Changes in corticospinal motor excitability following ankle joint manipulation



Document Type


Conference Title/Conference Publication

Annual Meeting of the Society for Neuroscience


Society for Neuroscience


New Orleans, LA

Conference Dates

October 13, 2012, October 17, 2012

Date of Presentation





Background: Recent research aimed at determining the neural mechanisms underlying manual intervention (such as massage or joint manipulation) serve to strengthen the clinical decision making for patient care. Ankle sprain, which affects millions of people each year, has been managed by improving dorsiflexion (DF) range through a quick end-range thrust of the talus(joint manipulation) or a slow stretch of the talocrural joint. Evidence suggests that better outcomes in DF range occur with the faster compared to the slower intervention. We hypothesized that this functional benefit may in part be explained by central neuroplastic modifications. Therefore, the purpose of this preliminary study is to determine if speed of stretch differentially alters central changes, as measured by corticospinal motor excitability using transcranial magnetic stimulation (TMS).

Methods: Fifteen young adults post ankle sprain participated in this study. Input-output (I/O) curves for both the tibialis anterior (TA) and the gastrocnemius (GAS) were derived from motor evoked potential (MEP) amplitudes obtained across eight TMS stimulation intensities. After baseline I/O assessment, the participants were randomly assigned to receive either a quick end-range thrust (n = 6), a slow stretch (n = 6), or a sham stretch (n = 3) of the talus. A second set of I/O curves for TA and GAS were obtained post intervention. The main outcome measures were pre/post values (mean ± SEM) of maximal MEP amplitudes and the slope of the I/O curves for each muscle.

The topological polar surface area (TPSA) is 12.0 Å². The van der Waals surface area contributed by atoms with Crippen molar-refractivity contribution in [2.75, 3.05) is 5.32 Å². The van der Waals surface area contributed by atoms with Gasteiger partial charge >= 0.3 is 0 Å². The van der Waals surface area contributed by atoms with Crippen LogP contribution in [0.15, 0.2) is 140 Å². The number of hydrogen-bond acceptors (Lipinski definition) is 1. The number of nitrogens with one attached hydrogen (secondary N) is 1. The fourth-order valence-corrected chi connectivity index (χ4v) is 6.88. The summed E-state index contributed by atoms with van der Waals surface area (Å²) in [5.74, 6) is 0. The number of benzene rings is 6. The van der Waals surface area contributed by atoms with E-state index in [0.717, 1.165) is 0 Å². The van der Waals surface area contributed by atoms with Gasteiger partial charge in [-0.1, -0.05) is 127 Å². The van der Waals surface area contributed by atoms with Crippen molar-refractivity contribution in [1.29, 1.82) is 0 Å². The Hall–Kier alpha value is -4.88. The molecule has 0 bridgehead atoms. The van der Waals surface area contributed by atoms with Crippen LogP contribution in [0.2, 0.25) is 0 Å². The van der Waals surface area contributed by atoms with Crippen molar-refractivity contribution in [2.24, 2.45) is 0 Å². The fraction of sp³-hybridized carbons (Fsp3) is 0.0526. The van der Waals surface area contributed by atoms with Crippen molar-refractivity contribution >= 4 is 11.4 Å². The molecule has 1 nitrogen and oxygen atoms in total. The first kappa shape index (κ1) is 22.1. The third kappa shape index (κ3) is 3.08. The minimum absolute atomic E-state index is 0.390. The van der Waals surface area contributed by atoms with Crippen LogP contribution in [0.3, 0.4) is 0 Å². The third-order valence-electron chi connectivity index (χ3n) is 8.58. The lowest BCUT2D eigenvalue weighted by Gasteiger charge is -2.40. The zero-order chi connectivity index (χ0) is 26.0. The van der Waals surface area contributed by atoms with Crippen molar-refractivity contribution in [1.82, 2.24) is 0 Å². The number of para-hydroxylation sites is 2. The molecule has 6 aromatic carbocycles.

Results: On average, the quick thrust group demonstrated an increase in the maximal MEP amplitude from 306.7 ± 123.1μV to 672.3 ± 167.2μV for the TA and from 178.8 ± 36.4μV to 476.4 ± 204.2μV for the GAS. On the other hand, the slow stretch and the sham stretch groups both demonstrated decreased maximal MEP amplitudes for the TA and the GAS. Consistent with the MEP results, the quick thrust group demonstrated an increase in the slope of I/O curves from 16.6 ± 7.0 to 40.6 ± 15.9 for the TA and from 11.9 ± 4.0 to 23.6 ± 12.3 for the GAS. Conversely, both slow stretch and the sham stretch groups showed a flattening of the slope post intervention for TA and GAS.

Summary: Based on our pilot data, a quick thrust of the talus appeared to increase corticospinal motor excitability of the TA and GAS muscles, while slow and sham stretch did not. While preliminary, this data may provide an understanding of the differential effect of speed of stretch on central nervous system modification and potentially an explanation for the superior outcomes observed with a quick end-range thrust compared to slow stretch.

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